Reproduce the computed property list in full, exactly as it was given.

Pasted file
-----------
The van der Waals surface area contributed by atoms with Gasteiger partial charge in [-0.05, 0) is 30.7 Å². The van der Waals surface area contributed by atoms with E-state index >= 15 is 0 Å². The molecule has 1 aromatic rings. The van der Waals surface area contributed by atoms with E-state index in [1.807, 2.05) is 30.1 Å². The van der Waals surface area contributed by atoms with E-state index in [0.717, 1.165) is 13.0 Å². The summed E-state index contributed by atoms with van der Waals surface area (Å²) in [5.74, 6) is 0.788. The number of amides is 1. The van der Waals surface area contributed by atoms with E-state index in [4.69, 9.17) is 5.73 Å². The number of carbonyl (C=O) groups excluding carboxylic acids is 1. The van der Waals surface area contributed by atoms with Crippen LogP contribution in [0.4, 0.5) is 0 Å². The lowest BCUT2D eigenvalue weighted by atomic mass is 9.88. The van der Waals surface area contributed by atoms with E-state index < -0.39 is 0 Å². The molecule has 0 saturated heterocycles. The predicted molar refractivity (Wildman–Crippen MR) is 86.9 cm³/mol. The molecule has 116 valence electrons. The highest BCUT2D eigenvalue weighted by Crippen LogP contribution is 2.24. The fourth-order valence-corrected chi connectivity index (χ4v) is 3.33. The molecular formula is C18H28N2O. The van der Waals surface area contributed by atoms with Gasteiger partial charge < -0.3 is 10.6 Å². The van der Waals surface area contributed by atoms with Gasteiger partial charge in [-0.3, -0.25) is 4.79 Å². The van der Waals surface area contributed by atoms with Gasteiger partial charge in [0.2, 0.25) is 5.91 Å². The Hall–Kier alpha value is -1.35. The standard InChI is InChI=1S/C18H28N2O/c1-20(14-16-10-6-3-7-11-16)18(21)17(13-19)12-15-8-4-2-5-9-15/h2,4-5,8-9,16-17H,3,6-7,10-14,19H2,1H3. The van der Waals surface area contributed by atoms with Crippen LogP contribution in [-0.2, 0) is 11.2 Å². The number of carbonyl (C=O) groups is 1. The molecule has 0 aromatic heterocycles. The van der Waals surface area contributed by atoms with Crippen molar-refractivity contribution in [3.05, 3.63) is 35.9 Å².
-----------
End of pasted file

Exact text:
The van der Waals surface area contributed by atoms with Gasteiger partial charge in [-0.05, 0) is 30.7 Å². The van der Waals surface area contributed by atoms with E-state index >= 15 is 0 Å². The molecule has 1 aromatic rings. The van der Waals surface area contributed by atoms with E-state index in [1.807, 2.05) is 30.1 Å². The van der Waals surface area contributed by atoms with E-state index in [0.717, 1.165) is 13.0 Å². The summed E-state index contributed by atoms with van der Waals surface area (Å²) in [5.74, 6) is 0.788. The number of amides is 1. The van der Waals surface area contributed by atoms with E-state index in [4.69, 9.17) is 5.73 Å². The number of carbonyl (C=O) groups excluding carboxylic acids is 1. The van der Waals surface area contributed by atoms with Crippen LogP contribution in [0.4, 0.5) is 0 Å². The lowest BCUT2D eigenvalue weighted by atomic mass is 9.88. The van der Waals surface area contributed by atoms with E-state index < -0.39 is 0 Å². The molecule has 0 saturated heterocycles. The predicted molar refractivity (Wildman–Crippen MR) is 86.9 cm³/mol. The molecule has 116 valence electrons. The highest BCUT2D eigenvalue weighted by Crippen LogP contribution is 2.24. The fourth-order valence-corrected chi connectivity index (χ4v) is 3.33. The molecular formula is C18H28N2O. The van der Waals surface area contributed by atoms with Gasteiger partial charge < -0.3 is 10.6 Å². The van der Waals surface area contributed by atoms with Gasteiger partial charge in [-0.3, -0.25) is 4.79 Å². The van der Waals surface area contributed by atoms with Gasteiger partial charge in [0.2, 0.25) is 5.91 Å². The Hall–Kier alpha value is -1.35. The standard InChI is InChI=1S/C18H28N2O/c1-20(14-16-10-6-3-7-11-16)18(21)17(13-19)12-15-8-4-2-5-9-15/h2,4-5,8-9,16-17H,3,6-7,10-14,19H2,1H3. The van der Waals surface area contributed by atoms with Crippen LogP contribution in [-0.2, 0) is 11.2 Å². The number of carbonyl (C=O) groups is 1. The molecule has 0 aromatic heterocycles. The van der Waals surface area contributed by atoms with Crippen molar-refractivity contribution in [3.05, 3.63) is 35.9 Å².